The PFL calculations were dependent on two variables: the degree of the polynomial used to increase the temporal resolution and the percentage of voxels removed from the original ROI. Table 3 shows the corresponding p-values for the prepontine cistern for a number of different combinations of degree of polynomial (4–10) and percentage of voxels removed. The analysis reported is for a six-degree polynomial and 75% voxel removal (marked with an asterisk in Table 3). There is minimal impact on the overall significance of the PFL by altering these two variables between the pre-treatment NPH group and healthy controls. However, when 95% of the data is removed (thus a majority of the voxels) and the degree of the polynomial fit is relatively high (8–10) the results are no longer significant. This trend is expected; as voxels are removed there is more influence from individual voxels, increasing the noise in the results along with “over-fitting” from the high degree polynomial fit. Taken at both extremes, a poor-fitting or over-fitting polynomial will confound the final results. Finally, when no polynomial fit is performed the results become very irregular and significance is rarely reached (Table 3).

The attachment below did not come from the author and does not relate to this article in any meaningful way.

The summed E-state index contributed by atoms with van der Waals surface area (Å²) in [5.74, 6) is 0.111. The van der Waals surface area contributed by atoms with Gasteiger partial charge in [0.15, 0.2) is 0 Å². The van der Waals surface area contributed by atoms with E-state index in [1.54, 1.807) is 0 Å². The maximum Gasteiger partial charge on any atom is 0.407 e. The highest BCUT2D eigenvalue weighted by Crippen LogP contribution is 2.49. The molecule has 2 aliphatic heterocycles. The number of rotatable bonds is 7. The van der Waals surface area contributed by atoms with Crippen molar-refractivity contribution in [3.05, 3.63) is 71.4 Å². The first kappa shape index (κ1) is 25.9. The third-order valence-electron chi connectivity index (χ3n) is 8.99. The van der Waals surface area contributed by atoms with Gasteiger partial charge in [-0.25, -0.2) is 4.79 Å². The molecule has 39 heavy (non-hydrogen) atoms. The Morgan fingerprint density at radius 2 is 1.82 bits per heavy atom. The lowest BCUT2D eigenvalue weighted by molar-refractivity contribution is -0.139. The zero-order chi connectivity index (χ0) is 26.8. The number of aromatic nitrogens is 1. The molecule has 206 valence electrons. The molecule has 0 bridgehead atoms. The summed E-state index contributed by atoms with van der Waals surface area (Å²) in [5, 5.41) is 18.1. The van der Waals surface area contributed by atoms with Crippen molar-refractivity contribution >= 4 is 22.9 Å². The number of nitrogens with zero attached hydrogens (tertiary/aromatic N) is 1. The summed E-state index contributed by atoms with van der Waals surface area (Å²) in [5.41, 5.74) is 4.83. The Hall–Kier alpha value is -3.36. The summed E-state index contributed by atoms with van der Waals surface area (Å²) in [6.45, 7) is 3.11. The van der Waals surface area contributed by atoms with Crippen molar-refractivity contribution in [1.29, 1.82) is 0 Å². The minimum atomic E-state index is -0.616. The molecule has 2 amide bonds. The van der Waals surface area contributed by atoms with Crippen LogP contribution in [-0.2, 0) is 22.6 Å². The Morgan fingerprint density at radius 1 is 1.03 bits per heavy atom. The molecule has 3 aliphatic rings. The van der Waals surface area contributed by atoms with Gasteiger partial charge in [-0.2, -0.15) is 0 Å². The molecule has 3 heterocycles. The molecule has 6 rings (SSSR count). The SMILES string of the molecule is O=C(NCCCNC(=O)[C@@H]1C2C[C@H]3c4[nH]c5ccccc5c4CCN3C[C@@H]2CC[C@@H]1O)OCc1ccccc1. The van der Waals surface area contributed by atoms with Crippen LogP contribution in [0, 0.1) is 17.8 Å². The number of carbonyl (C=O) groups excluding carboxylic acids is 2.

Table 3 p-value from the Mann–Whitney Rank sum comparing pre-treatment NPH and control patients for prepontine cistern peak flow latency